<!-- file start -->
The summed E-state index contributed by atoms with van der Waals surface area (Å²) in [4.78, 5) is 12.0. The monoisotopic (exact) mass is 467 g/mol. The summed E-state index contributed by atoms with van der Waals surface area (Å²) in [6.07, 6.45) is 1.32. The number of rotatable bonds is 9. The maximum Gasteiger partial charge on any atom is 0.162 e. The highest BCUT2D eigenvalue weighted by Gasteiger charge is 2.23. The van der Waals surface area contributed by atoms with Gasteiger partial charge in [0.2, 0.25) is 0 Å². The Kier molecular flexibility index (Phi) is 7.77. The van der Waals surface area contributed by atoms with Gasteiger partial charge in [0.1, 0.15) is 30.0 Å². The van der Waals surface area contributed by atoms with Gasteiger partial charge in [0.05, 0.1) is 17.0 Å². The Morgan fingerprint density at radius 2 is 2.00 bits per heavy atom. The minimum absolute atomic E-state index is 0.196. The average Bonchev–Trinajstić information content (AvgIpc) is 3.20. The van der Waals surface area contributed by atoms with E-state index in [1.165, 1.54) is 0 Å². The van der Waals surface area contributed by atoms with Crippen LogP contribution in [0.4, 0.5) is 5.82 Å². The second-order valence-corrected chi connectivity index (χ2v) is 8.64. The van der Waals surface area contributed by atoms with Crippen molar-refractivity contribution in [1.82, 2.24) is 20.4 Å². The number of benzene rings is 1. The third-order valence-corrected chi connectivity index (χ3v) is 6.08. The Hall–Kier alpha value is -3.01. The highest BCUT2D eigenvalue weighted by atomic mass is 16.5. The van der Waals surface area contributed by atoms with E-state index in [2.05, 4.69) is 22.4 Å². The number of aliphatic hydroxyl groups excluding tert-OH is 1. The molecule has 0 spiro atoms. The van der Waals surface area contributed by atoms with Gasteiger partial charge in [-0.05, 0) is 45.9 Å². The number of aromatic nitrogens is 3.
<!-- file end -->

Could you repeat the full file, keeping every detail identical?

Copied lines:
The summed E-state index contributed by atoms with van der Waals surface area (Å²) in [4.78, 5) is 12.0. The monoisotopic (exact) mass is 467 g/mol. The summed E-state index contributed by atoms with van der Waals surface area (Å²) in [6.07, 6.45) is 1.32. The number of rotatable bonds is 9. The maximum Gasteiger partial charge on any atom is 0.162 e. The highest BCUT2D eigenvalue weighted by Gasteiger charge is 2.23. The van der Waals surface area contributed by atoms with Gasteiger partial charge in [0.2, 0.25) is 0 Å². The Kier molecular flexibility index (Phi) is 7.77. The van der Waals surface area contributed by atoms with Gasteiger partial charge in [0.1, 0.15) is 30.0 Å². The van der Waals surface area contributed by atoms with Gasteiger partial charge in [0.05, 0.1) is 17.0 Å². The Morgan fingerprint density at radius 2 is 2.00 bits per heavy atom. The minimum absolute atomic E-state index is 0.196. The average Bonchev–Trinajstić information content (AvgIpc) is 3.20. The van der Waals surface area contributed by atoms with E-state index in [1.165, 1.54) is 0 Å². The van der Waals surface area contributed by atoms with Crippen LogP contribution in [0.4, 0.5) is 5.82 Å². The second-order valence-corrected chi connectivity index (χ2v) is 8.64. The van der Waals surface area contributed by atoms with Crippen molar-refractivity contribution in [1.82, 2.24) is 20.4 Å². The number of benzene rings is 1. The third-order valence-corrected chi connectivity index (χ3v) is 6.08. The Hall–Kier alpha value is -3.01. The highest BCUT2D eigenvalue weighted by atomic mass is 16.5. The van der Waals surface area contributed by atoms with E-state index in [2.05, 4.69) is 22.4 Å². The number of aliphatic hydroxyl groups excluding tert-OH is 1. The molecule has 0 spiro atoms. The van der Waals surface area contributed by atoms with Gasteiger partial charge in [-0.05, 0) is 45.9 Å². The number of aromatic nitrogens is 3.